March 31, 2006
Ambien steps up marketing to downplay reports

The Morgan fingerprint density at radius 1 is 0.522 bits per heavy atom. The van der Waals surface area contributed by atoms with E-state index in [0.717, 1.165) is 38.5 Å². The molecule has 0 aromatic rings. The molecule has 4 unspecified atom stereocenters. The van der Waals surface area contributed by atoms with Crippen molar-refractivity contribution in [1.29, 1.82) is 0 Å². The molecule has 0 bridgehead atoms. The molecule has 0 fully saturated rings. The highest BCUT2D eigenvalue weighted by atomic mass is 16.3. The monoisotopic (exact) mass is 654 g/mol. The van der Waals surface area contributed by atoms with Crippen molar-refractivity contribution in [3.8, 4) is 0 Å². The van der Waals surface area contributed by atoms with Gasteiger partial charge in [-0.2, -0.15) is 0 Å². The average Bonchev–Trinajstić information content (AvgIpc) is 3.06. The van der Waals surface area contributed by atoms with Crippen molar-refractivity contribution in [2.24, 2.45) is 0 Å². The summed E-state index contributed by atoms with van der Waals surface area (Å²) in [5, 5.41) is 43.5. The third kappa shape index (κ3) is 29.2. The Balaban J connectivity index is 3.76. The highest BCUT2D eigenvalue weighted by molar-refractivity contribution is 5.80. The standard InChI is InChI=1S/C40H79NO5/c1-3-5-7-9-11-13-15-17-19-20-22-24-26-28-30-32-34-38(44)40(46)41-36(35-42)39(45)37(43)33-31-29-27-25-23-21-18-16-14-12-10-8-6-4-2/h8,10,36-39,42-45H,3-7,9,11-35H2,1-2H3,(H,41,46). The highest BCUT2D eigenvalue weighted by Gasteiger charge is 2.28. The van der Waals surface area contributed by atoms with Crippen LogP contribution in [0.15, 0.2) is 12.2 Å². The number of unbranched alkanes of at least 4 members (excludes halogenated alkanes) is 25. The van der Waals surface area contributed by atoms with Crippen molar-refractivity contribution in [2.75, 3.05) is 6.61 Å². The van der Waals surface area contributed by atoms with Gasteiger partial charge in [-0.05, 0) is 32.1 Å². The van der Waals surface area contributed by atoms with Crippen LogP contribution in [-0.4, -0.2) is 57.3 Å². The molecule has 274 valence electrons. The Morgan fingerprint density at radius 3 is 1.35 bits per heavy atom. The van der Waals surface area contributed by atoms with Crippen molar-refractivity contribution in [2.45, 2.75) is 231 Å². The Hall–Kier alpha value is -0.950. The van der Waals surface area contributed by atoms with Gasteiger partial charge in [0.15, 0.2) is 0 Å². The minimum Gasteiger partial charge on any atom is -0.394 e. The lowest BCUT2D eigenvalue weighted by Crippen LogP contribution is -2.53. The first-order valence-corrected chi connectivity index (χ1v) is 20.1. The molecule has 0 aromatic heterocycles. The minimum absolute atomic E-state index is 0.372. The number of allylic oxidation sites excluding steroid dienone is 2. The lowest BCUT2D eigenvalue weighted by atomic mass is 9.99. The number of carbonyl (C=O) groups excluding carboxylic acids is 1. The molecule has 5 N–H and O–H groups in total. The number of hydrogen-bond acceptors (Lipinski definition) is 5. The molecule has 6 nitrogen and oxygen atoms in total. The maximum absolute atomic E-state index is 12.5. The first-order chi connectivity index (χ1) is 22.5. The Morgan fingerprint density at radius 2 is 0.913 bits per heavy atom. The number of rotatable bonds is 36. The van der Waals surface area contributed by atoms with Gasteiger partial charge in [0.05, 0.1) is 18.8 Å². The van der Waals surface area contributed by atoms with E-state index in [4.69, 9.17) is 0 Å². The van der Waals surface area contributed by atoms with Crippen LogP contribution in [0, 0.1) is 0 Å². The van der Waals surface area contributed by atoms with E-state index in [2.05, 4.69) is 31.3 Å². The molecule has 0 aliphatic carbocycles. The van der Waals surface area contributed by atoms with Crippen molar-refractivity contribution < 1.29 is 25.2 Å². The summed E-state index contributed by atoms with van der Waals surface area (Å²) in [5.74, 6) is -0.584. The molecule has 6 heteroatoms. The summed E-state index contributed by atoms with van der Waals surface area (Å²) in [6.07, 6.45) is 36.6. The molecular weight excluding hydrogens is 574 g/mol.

Sanofi-Aventis stepped up its advertising this week in a bid to address recent anecdotal reports of sleepwalking— and to halt sliding sales—among patients taking Ambien (zolpidem). A new print ad, whose copy reads “The real Ambien story,” is designed to clarify safety information about the drug, said Emmy Tsui, Sanofi spokesperson, and appears in daily newspapers including The New York Times and The Wall Street Journal and in select weekly magazines. The company used Marsteller Advertising Group, an advertising, interactive design and development/production unit of PR giant Burson-Marsteller, to create the ad, rather than consumer agency of record Saatchi & Saatchi Consumer Healthcare. Tsui would not comment on the reason for not using Saatchi. “We’re trying to reinforce the messages about the safety and efficacy of Ambien and make sure the information is accurate and clear for consumers,” she said. “A lot of research we’ve done has shown reports in the media have created confusion.” The effort follows news articles telling of Ambien patients engaging in nocturnal forays to their kitchens or cars, with no recollection of the behavior—reports Sanofi had only addressed through a press release on its Web site. A new Web site also launched this week. Factsaboutambien.com includes the press release, along with FAQs and prescribing information. Appropriately, the communications blitz comes during National Sleep Awareness Week, the National Sleep Foundation’s annual public education, information and awareness campaign that began March 27. The ad’s headline, “The real Ambien story: It shouldn’t keep you up at night,” and tagline, “Sleep well,” may help counter the association between the drug and sleepwalking. Negative perceptions already have hurt sales. In the three weeks ending March 24, new Ambien prescriptions declined 13.7% to 204,537, according to Verispan, while new Ambien CR (controlled release) prescriptions fell 15.3% to 58,626. New scripts for competitor Lunesta (eszopiclone), from Sepracor, also sagged 4.7% to 63,236. Meanwhile, Rozerem (ramelteon), the new insomnia drug from Takeda Pharmaceuticals North America, which has a different mechanism of action than Ambien and Lunesta, has been largely unaffected by the news. New prescriptions started the month at 10,393 and dipped slightly to 10,258. Along with tips for taking Ambien, the new ad states that the nighttime events, collectively known as somnambulism, are included in Ambien prescribing information as “possible rare side effects,” adding, “patient safety always has been and will continue to be of paramount importance to the makers of Ambien.” Tsui would not say how long the ad would run or whether there will be additional ads.